Dharma didn't even wait for me to fully wake up before starting my lesson. As I stumbled around the kitchen making tea and toast he began speaking, "Irwin, the flipper in front has no pride and the flipper behind has no shame. They work together to get you where you need to go. You couldn't hop very well with just one, now could you my boy?" "Ah, no sir," I answered waiting for the toast to pop up. "Well, Irwin, life should be like your two flippers working in concert with one another; each one has a job to do. Neither one is better than the other. But together, they can make a very big hop happen effortlessly."
My wise teacher went on to explain how neither pride nor shame are useful to us. There's no shame in not being "out there in front." The one that's first can, soon enough, be second. Just as the one flipper that's behind will, in due course, be out in front...even if only briefly. That's simply the way life works, he reminded me. Things go good. Then, out of the blue, things go wrong. But, eventually, they return to good again. The important lesson to learn is to keep moving, just like those flippers. Life is an ebb and flow. It's neither all good, nor all bad. The key to a successful life is know that whatever is happening right now, is not permanent and that change is constant. We can learn from the bad and use that knowledge to make the good even better. We need to have both. It keeps us stabilized, just as having two flippers keeps us upright.
The same thing can be said of pride. It,too, can be both good and bad. Having pride in one's accomplishments after working hard, is an example of good pride. Pride can be a great motivator. Bad pride can often lead to feelings of superiority. When we start comparing our accomplishments to those of others, we experience a sense of pride at its worst. Bad pride makes us look down on those who don't have what we have; who's accomplishments we think are less valuable than our own. Only when we compare our proficiency to our own, can pride be good. The flipper out in front has no pride because he knows that he will soon be in the back. He's simply doing his job to the best of his ability.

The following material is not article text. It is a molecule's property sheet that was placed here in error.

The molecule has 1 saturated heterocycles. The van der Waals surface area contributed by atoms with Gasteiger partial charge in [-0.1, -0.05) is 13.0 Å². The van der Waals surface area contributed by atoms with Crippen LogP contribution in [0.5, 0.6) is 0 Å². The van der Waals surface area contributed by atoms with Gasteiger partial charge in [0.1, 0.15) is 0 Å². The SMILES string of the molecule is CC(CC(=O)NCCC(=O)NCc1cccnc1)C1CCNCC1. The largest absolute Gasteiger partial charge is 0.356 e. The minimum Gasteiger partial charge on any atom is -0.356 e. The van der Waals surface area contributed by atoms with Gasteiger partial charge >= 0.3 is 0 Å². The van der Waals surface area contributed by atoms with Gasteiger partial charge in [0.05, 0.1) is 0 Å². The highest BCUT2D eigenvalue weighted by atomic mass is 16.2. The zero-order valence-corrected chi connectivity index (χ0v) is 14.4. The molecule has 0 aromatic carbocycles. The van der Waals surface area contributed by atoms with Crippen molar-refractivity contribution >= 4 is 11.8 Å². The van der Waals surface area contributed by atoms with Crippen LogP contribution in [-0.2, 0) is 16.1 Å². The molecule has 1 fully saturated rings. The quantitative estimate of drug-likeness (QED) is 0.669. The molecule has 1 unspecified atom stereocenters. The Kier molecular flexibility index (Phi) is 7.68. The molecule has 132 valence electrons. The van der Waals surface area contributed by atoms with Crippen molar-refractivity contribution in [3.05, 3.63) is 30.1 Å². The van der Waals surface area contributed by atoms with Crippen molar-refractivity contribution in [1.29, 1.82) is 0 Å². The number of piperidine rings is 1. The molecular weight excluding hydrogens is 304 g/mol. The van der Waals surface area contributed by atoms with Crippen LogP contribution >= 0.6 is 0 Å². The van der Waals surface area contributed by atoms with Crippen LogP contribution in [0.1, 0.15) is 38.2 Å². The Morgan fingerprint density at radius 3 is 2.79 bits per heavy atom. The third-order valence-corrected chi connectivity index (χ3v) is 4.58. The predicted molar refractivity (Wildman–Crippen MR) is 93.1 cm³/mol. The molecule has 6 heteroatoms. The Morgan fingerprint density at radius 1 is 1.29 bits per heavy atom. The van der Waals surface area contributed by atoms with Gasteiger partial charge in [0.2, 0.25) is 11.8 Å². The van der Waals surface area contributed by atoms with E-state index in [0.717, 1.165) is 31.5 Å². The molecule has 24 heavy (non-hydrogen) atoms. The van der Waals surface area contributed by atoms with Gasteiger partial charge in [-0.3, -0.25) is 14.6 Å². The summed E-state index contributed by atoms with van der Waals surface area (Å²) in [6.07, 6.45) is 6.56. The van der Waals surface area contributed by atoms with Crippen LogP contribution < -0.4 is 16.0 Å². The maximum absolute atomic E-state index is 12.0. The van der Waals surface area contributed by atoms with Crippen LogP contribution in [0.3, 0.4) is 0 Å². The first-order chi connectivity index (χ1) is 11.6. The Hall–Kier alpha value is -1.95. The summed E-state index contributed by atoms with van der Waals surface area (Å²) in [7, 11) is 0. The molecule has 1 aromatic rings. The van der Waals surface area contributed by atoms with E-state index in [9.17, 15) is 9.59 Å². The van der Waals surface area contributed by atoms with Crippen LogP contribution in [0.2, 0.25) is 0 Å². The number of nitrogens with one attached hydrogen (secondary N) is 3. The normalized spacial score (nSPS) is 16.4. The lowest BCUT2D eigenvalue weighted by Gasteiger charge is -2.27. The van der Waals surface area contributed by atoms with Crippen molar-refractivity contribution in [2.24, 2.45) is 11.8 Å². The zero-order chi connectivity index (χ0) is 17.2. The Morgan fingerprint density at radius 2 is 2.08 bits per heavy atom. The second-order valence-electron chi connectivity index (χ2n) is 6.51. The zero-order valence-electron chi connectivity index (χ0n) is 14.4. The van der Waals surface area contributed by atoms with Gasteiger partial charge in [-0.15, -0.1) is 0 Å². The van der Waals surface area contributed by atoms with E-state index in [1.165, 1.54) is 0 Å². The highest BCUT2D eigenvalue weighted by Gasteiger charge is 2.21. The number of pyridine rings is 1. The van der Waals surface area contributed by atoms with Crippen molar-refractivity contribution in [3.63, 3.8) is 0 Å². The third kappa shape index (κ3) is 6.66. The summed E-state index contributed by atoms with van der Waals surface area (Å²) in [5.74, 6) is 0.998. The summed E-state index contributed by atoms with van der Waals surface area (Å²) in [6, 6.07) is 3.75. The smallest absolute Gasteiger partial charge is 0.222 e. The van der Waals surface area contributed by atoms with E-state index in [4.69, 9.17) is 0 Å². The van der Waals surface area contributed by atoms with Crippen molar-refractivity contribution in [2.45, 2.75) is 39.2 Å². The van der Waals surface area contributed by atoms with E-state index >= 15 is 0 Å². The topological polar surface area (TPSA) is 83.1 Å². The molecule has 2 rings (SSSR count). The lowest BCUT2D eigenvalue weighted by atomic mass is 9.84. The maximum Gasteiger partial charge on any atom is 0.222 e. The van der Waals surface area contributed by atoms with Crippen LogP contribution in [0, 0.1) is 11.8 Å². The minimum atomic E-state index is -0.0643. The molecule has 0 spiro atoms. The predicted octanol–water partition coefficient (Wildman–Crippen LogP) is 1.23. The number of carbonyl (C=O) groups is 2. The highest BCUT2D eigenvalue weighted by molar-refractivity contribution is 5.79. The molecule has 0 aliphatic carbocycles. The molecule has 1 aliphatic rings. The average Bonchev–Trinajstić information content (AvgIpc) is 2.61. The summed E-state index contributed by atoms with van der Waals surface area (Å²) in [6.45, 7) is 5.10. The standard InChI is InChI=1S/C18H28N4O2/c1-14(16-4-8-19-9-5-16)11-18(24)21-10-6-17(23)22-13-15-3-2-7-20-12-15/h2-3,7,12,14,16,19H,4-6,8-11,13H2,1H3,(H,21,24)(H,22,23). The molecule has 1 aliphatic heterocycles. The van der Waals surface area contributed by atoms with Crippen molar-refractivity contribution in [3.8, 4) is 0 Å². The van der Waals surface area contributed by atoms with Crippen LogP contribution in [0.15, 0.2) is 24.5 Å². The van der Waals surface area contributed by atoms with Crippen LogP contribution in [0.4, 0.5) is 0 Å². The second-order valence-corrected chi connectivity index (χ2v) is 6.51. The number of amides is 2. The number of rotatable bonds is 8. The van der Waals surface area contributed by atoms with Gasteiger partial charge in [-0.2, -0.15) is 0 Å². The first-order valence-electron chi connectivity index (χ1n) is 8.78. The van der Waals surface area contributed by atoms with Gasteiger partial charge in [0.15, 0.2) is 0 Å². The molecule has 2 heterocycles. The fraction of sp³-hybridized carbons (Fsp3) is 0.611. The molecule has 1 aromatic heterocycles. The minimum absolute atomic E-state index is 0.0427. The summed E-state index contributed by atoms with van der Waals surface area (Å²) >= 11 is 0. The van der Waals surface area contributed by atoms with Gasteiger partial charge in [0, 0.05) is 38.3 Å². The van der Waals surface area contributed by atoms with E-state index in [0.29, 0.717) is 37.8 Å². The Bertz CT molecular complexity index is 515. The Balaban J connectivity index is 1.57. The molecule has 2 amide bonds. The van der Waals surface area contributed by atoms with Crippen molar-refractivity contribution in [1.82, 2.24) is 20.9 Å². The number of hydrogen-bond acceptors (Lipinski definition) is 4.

The flipper analogy doesn't just work to explain the ups and downs of our personal life. It can also be used when speaking of community. Frogs, and humans too, need to learn to work together with one another to make the world better for all. It's a classic case of "United we stand. Divided we fall." Just as we see the value in both flippers, when we see each other as having value, we can then work together towards building a positive future that sustains each one of us. But when pride and shame enter in to it, then we become divided and lose much of our strength. It's easier for us to fall over. There's an ancient story about two bundle of reeds. Each bundle can stand alone, just fine, until the winds begin to blow. Then they both topple over. But when the two bundles lean against each other for support, they become very strong and can endure the harshest of weather.
After the Dharma Frog finished his tea and hopped away, I looked at my two flippers and realized how much I take them for granted. Both of them are important. They allow me the freedom of movement. As as I thought about my little froggy feet, I could see the connection between them and my life. My life is full of ups and downs, firsts and lasts, fronts and backs. We all need to have a certain amount of difficulty in our life. Adversity makes us strong. Without it, we couldn't appreciate the all good things we have. Both are important and it's good to remember that, inherently, neither one is good or bad. It's all a matter of perception; its how we view them. The good and bad we experience are simply working together to give us one amazing experience that we call LIFE!